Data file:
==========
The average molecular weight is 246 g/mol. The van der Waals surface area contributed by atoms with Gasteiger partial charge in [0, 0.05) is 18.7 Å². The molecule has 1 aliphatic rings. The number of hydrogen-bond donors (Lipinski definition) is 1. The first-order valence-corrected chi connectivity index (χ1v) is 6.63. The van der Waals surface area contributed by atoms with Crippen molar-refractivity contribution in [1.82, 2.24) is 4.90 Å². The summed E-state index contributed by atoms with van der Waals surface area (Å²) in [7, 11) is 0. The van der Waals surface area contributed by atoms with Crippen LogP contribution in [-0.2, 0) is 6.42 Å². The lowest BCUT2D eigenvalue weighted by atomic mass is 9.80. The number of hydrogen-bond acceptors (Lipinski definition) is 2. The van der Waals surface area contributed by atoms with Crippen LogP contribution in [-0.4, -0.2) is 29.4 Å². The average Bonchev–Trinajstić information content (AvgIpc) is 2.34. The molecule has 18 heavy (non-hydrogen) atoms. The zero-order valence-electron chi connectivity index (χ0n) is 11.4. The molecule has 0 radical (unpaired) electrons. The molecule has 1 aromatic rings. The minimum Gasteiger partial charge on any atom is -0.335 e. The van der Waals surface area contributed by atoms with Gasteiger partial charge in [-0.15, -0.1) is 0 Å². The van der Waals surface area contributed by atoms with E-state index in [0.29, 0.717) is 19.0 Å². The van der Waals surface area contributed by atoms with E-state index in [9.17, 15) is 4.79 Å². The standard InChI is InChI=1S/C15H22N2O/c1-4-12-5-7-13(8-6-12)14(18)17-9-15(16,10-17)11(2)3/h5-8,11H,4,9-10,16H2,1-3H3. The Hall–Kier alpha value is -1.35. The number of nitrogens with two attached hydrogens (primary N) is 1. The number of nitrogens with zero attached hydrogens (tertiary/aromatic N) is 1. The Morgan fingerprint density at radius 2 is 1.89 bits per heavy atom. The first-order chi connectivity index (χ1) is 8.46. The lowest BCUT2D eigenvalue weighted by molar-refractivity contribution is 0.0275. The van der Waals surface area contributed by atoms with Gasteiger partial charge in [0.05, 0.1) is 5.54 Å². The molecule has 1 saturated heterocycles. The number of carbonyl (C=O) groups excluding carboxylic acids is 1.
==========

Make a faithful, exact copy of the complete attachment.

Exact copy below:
The average molecular weight is 246 g/mol. The van der Waals surface area contributed by atoms with Gasteiger partial charge in [0, 0.05) is 18.7 Å². The molecule has 1 aliphatic rings. The number of hydrogen-bond donors (Lipinski definition) is 1. The first-order valence-corrected chi connectivity index (χ1v) is 6.63. The van der Waals surface area contributed by atoms with Crippen molar-refractivity contribution in [1.82, 2.24) is 4.90 Å². The summed E-state index contributed by atoms with van der Waals surface area (Å²) in [7, 11) is 0. The van der Waals surface area contributed by atoms with Crippen LogP contribution in [-0.2, 0) is 6.42 Å². The lowest BCUT2D eigenvalue weighted by atomic mass is 9.80. The number of hydrogen-bond acceptors (Lipinski definition) is 2. The van der Waals surface area contributed by atoms with Crippen LogP contribution in [-0.4, -0.2) is 29.4 Å². The average Bonchev–Trinajstić information content (AvgIpc) is 2.34. The molecule has 18 heavy (non-hydrogen) atoms. The zero-order valence-electron chi connectivity index (χ0n) is 11.4. The molecule has 0 radical (unpaired) electrons. The molecule has 1 aromatic rings. The minimum Gasteiger partial charge on any atom is -0.335 e. The van der Waals surface area contributed by atoms with Gasteiger partial charge in [-0.15, -0.1) is 0 Å². The van der Waals surface area contributed by atoms with E-state index in [0.29, 0.717) is 19.0 Å². The van der Waals surface area contributed by atoms with E-state index in [9.17, 15) is 4.79 Å². The standard InChI is InChI=1S/C15H22N2O/c1-4-12-5-7-13(8-6-12)14(18)17-9-15(16,10-17)11(2)3/h5-8,11H,4,9-10,16H2,1-3H3. The Hall–Kier alpha value is -1.35. The number of nitrogens with two attached hydrogens (primary N) is 1. The number of nitrogens with zero attached hydrogens (tertiary/aromatic N) is 1. The Morgan fingerprint density at radius 2 is 1.89 bits per heavy atom. The first-order chi connectivity index (χ1) is 8.46. The lowest BCUT2D eigenvalue weighted by molar-refractivity contribution is 0.0275. The van der Waals surface area contributed by atoms with Gasteiger partial charge in [0.05, 0.1) is 5.54 Å². The molecule has 1 saturated heterocycles. The number of carbonyl (C=O) groups excluding carboxylic acids is 1.